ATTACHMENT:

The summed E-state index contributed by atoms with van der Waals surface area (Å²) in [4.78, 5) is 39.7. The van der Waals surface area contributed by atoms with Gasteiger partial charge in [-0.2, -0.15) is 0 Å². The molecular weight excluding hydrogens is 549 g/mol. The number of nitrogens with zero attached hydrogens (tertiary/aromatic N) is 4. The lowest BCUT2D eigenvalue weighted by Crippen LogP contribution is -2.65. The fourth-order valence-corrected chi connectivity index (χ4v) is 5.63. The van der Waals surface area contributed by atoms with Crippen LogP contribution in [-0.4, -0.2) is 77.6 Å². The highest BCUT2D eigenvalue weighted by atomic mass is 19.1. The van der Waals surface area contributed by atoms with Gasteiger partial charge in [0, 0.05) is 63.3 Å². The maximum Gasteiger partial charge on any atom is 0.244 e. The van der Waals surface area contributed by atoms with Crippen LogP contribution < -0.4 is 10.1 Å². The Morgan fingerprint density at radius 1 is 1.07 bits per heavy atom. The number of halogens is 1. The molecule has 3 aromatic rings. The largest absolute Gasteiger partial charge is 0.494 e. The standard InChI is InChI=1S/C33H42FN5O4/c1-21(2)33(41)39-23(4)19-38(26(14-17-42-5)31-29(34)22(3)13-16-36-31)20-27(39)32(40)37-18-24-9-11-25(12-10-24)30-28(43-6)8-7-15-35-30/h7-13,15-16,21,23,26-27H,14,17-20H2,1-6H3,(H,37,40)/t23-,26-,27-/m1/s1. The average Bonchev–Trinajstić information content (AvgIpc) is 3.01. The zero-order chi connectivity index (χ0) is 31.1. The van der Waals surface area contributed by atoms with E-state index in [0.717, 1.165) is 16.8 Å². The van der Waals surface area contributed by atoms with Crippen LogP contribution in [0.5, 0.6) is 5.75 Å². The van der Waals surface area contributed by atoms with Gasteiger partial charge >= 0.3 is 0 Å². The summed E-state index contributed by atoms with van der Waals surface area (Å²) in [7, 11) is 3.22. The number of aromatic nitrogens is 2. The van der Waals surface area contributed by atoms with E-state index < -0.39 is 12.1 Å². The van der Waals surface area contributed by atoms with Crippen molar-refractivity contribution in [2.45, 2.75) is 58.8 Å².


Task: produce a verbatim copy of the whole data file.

The summed E-state index contributed by atoms with van der Waals surface area (Å²) in [4.78, 5) is 39.7. The van der Waals surface area contributed by atoms with Gasteiger partial charge in [-0.2, -0.15) is 0 Å². The molecular weight excluding hydrogens is 549 g/mol. The number of nitrogens with zero attached hydrogens (tertiary/aromatic N) is 4. The lowest BCUT2D eigenvalue weighted by Crippen LogP contribution is -2.65. The fourth-order valence-corrected chi connectivity index (χ4v) is 5.63. The van der Waals surface area contributed by atoms with Crippen LogP contribution in [-0.4, -0.2) is 77.6 Å². The highest BCUT2D eigenvalue weighted by atomic mass is 19.1. The van der Waals surface area contributed by atoms with Gasteiger partial charge in [0, 0.05) is 63.3 Å². The maximum Gasteiger partial charge on any atom is 0.244 e. The van der Waals surface area contributed by atoms with Crippen LogP contribution < -0.4 is 10.1 Å². The Morgan fingerprint density at radius 1 is 1.07 bits per heavy atom. The number of halogens is 1. The molecule has 3 aromatic rings. The largest absolute Gasteiger partial charge is 0.494 e. The standard InChI is InChI=1S/C33H42FN5O4/c1-21(2)33(41)39-23(4)19-38(26(14-17-42-5)31-29(34)22(3)13-16-36-31)20-27(39)32(40)37-18-24-9-11-25(12-10-24)30-28(43-6)8-7-15-35-30/h7-13,15-16,21,23,26-27H,14,17-20H2,1-6H3,(H,37,40)/t23-,26-,27-/m1/s1. The average Bonchev–Trinajstić information content (AvgIpc) is 3.01. The zero-order chi connectivity index (χ0) is 31.1. The van der Waals surface area contributed by atoms with E-state index in [0.717, 1.165) is 16.8 Å². The van der Waals surface area contributed by atoms with Crippen LogP contribution in [0.5, 0.6) is 5.75 Å². The van der Waals surface area contributed by atoms with Gasteiger partial charge >= 0.3 is 0 Å². The summed E-state index contributed by atoms with van der Waals surface area (Å²) in [7, 11) is 3.22. The number of aromatic nitrogens is 2. The van der Waals surface area contributed by atoms with E-state index < -0.39 is 12.1 Å². The van der Waals surface area contributed by atoms with Crippen molar-refractivity contribution in [2.45, 2.75) is 58.8 Å².